New Hampshire, USA — Brazil’s latest A-3 auction, matching up developers and power purchasers to prepare renewable energy projects to meet the nation’s electricity demand by 2016, was a landslide win for wind energy — but a shutout for solar, which was included in the process for the first time.
More than 58 million MWh were sold for a total of U.S. $7.2 billion, according to the National Electric Energy Agency (ANEEL). An extra feature of the A-3 auction: developers are responsible for hooking their projects to the grid. The pool of qualified participants had included 429 projects exceeding 10.4 GW, the vast majority of which were wind (381 projects totaling over 9.1 GW) but also some solar PV (31 projects, 813 MW capacity) and some small hydro and biomass.
The overwhelming winners were wind energy developers, who saw 39 wind projects approved totaling 867 MW of capacity, nearly half of them in the southern state of Rio Grande do Sul. Two-thirds of those purchases were backed by Electrobras subsidiaries Electrosul and Furnas. By the end of this year, Brazil could end up auctioning a record 3 GW of wind.
On the downside, no bids were offered for any solar PV projects, which had been included for the first time. The low pricing (average 124.43 Brazilian reais/MWh, just under the ceiling price of R 126/MWh) had been roundly expected to be too low for solar projects which currently cost more than R 200/MWh. Two solar-friendlier alternatives reportedly are being explored: reducing the price of power on the market, or conduct solar-only auctions with a more applicable pricing structure.
IN THE NEWS
Chilean Solar Plant Updates: SunEdison has closed $100.4 million in debt financing for its proposed 50.7 MWp; San Andres solar plant in Chile, said to become the largest merchant solar plant in Latin America when it comes online in early 2014. Lenders include the Overseas Private Investment Corporation (OPIC, $62.9 million), the IFC ($37.5 million), and Rabobank via a Chilean Peso VAT facility equivalent to $25.6 million. Also getting financing help from IFC and others is Saferay to help expand its solar PV plant in La Huayca, Northern Chile from current 1.4 MW to 30 MW. Meanwhile, solar project proposals filed for Chile’s Atacama desert include SunEdison’s proposed $160 million 80-MW Javiera solar project and a pair of 90-100 MW plants proposed by AustrianSolar totaling $380 million in investments.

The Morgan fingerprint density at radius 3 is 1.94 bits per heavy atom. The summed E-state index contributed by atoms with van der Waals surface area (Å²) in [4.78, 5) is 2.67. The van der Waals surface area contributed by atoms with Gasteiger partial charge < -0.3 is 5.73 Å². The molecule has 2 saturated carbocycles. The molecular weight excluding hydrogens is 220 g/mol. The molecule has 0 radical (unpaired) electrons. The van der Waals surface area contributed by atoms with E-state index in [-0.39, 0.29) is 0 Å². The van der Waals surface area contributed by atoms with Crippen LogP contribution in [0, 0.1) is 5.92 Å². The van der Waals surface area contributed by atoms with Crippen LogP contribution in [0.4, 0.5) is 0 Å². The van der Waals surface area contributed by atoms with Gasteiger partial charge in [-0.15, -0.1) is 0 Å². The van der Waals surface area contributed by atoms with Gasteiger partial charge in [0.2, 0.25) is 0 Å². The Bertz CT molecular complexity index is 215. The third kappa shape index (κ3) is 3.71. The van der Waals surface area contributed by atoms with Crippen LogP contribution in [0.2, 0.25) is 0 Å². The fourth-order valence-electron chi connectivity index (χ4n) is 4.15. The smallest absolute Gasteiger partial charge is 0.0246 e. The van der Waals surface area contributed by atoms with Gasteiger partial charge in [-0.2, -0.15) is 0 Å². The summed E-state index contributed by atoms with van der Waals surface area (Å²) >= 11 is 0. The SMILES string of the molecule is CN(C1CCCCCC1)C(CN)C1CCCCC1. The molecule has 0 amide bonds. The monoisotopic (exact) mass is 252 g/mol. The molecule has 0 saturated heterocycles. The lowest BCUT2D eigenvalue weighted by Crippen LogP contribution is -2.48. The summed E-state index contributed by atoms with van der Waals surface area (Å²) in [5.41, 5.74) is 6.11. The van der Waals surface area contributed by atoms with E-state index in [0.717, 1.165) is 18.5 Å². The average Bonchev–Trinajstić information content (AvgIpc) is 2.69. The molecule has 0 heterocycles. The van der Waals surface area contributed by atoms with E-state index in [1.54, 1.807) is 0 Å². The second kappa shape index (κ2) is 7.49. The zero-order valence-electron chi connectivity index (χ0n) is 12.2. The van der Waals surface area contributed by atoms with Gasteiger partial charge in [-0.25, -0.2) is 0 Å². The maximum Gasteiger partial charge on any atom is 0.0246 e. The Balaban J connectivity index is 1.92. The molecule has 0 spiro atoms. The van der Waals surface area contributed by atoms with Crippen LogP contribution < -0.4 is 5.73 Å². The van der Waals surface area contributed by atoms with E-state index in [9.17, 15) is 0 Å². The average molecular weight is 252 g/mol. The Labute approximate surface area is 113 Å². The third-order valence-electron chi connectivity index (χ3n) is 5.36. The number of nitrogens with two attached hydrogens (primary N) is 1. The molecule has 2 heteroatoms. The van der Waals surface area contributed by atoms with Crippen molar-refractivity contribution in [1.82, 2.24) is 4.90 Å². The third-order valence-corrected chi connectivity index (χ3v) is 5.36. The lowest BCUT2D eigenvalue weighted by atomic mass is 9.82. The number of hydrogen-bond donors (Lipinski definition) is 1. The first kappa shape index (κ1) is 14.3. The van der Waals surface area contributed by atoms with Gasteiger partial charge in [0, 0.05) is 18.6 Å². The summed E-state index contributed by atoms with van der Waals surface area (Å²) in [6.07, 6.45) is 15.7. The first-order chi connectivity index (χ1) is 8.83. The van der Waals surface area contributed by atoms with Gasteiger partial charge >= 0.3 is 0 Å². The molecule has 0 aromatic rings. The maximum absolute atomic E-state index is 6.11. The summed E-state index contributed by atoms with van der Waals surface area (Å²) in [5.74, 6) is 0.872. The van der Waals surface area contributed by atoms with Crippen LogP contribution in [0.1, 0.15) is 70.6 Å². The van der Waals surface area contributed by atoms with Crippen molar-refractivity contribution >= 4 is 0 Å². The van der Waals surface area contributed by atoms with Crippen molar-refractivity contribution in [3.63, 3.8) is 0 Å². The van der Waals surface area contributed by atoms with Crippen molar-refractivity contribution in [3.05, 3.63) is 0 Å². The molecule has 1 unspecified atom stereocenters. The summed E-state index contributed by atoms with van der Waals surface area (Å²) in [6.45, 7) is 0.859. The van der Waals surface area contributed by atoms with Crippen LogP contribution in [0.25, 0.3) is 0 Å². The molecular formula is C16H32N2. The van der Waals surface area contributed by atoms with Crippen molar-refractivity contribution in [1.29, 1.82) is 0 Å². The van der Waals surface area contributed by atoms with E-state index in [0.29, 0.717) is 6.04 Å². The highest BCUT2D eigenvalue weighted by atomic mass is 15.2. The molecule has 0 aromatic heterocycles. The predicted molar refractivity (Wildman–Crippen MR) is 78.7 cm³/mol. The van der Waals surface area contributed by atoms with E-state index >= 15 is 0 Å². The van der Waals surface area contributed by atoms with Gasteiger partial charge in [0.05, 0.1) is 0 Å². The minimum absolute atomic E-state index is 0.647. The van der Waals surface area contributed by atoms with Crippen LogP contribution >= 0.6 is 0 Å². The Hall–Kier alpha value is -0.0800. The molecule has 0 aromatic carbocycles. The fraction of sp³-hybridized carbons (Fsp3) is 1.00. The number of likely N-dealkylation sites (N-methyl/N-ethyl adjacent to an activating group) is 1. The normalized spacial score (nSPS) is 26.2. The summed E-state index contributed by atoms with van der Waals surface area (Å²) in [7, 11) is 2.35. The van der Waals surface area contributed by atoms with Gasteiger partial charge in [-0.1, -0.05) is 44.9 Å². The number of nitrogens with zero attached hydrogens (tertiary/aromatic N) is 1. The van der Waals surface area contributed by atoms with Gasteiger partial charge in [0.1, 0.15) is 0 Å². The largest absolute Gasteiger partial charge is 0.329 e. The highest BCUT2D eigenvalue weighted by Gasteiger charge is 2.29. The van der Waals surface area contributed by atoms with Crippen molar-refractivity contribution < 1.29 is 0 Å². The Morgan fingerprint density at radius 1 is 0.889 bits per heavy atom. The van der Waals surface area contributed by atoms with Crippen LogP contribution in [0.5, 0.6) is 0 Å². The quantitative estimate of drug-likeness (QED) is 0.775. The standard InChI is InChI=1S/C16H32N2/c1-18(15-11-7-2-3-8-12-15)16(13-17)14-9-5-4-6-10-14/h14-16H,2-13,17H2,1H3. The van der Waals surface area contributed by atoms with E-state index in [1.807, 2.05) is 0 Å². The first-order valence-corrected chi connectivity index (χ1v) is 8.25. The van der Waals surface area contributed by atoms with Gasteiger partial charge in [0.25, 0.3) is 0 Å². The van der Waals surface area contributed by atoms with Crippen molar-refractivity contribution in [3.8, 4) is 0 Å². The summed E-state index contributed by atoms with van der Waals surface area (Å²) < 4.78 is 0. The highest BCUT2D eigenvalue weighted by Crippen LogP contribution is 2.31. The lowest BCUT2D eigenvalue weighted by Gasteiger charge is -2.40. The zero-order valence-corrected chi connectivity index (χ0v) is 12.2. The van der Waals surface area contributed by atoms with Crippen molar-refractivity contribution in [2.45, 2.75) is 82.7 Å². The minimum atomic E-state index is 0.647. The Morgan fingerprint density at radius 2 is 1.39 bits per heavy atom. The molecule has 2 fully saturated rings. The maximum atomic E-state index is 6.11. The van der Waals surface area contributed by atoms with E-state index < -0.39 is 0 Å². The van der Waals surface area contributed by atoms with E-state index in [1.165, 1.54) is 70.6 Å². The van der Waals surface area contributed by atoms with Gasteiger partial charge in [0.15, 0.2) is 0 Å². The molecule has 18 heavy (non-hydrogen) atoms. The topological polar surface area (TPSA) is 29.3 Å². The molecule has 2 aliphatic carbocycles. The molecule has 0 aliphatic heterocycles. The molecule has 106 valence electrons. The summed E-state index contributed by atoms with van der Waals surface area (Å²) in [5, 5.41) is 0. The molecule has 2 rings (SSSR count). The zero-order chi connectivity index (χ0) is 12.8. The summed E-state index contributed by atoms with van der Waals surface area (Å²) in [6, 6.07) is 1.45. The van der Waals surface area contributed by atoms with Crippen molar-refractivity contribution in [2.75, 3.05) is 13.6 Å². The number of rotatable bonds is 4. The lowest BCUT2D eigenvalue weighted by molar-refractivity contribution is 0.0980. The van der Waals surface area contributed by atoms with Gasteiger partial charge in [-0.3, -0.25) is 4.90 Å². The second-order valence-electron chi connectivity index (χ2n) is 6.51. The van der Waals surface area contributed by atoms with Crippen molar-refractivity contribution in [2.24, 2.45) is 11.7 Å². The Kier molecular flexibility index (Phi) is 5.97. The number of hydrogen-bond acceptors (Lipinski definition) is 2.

IFC Mulling Support for Enel’s Big Brazil Wind Plans: At its December 12 board meeting, the International Finance Corp. (IFC) will examine whether to provide up to $200 million in loans, plus possibly arrange another $220 million in bank financing, for Enel Green Power’s proposed $600 million plans for 12 wind projects totaling 342 MW in Brazil: roughly 206 MW in Bahia state, 80 MW in Pernambuco, and 56 MW in Rio Grande do Norte.
Canada’s Brookfield Investing in South America: Brookfield Asset Management’s $7 billion Brookfield Infrastructure Fund II program, which closed at the end of October with over 60 investors (and $2.8 billion of the company’s own money), is roughly 40 percent committed to projects in North America, but some of those funds will head to hydro and wind projects in South America. “We like the investment attributes” there, and Brazil’s renewable energy industry is “one we know well and in which we can make future investments,” Sam Pollock, CEO of Brookfield’s infrastructure group, told Bloomberg.
ERB, Dow Team for Brazilian Sugarcane Biomass: Energias Renovaveis do Brasil and Dow Chemical are partnering for a 46-MW, R237 million sugarcane biomass plant at a Dow ethanol facility in Minas Gerais, expected to begin operations next year. The two previously teamed up for a R$210 million cogeneration project in the Bahia state.